We talk about the importance of positive thinking. Of making sure we are surrounded by good vibes and good energy. Of cutting out the negative influences of social media and the news. Of looking for the good in everything we see.
And, of course, that is important. But it can also be dangerous. Because it sets us up to be disappointed, even horrified, when our bubble is pierced. When we are forced to come face to face with the fact that the world is not a positive place. There are things that go bump in the night. There are bad people and tragic events.
That’s why Epictetus’s advice—in his version of premeditatio malorum—was to do the opposite. “Set before your eyes every day death and exile and everything else that looks terrible,” he said, “especially death. Then you will never have any mean thought or be too keen on anything.” You will also never be disappointed, you will never have your illusions shattered or your expectations gone unmet.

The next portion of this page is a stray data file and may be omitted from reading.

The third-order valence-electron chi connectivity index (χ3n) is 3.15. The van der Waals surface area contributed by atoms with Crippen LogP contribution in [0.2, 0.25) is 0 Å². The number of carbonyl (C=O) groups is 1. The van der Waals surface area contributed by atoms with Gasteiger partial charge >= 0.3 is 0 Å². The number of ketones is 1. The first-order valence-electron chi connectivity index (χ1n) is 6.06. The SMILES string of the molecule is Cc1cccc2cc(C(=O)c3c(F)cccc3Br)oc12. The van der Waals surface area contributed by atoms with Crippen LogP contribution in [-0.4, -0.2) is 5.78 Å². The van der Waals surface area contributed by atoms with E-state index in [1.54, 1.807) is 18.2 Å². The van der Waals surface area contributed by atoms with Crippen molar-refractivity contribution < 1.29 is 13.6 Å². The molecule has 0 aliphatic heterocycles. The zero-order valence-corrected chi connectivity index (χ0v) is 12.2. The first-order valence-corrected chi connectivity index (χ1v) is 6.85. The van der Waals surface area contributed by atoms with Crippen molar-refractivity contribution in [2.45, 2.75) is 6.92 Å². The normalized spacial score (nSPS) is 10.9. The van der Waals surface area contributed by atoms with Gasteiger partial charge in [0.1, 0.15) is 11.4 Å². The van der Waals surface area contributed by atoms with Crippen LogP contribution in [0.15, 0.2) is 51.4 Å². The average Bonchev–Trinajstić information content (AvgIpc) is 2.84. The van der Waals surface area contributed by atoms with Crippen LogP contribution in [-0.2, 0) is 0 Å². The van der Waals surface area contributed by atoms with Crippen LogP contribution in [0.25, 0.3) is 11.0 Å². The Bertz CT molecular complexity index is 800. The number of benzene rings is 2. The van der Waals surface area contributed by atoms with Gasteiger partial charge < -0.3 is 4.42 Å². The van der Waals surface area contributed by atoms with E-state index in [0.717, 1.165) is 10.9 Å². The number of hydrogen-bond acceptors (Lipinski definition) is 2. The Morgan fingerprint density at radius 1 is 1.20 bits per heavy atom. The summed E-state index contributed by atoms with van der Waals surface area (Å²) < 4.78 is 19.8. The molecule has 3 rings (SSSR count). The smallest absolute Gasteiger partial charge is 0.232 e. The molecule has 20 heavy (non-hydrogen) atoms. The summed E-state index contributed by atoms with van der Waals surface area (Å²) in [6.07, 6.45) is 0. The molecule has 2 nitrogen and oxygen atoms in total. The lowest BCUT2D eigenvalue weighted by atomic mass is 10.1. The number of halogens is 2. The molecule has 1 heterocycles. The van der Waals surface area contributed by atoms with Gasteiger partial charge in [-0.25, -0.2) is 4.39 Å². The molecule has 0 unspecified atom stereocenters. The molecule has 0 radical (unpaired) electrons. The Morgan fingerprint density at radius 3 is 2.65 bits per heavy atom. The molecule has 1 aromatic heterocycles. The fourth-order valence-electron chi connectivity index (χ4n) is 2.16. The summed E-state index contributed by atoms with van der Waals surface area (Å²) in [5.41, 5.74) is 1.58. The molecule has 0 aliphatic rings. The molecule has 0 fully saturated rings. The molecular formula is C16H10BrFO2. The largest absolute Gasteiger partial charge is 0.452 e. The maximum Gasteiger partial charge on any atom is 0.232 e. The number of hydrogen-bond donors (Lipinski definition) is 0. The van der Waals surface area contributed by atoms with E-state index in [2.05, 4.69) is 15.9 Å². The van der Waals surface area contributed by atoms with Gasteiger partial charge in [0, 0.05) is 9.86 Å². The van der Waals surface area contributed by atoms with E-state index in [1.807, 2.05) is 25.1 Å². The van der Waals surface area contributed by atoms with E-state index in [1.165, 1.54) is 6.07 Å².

In fact, if you keep this darkness in mind, you might just be surprised by all the light you find in the world. You’ll be grateful for each day you wake up, still alive. You’ll appreciate each moment you’re not in exile. You’ll be glad each time Murphy’s Law turns out to be wrong.
Indeed, just as there is no hot without cold, there is no light without dark. Today, spend some time with the dark. Become familiar with it, set it before your eyes, so that you do not mistake it for blankness and set yourself up, once you walk out of it, for the light to be blinding.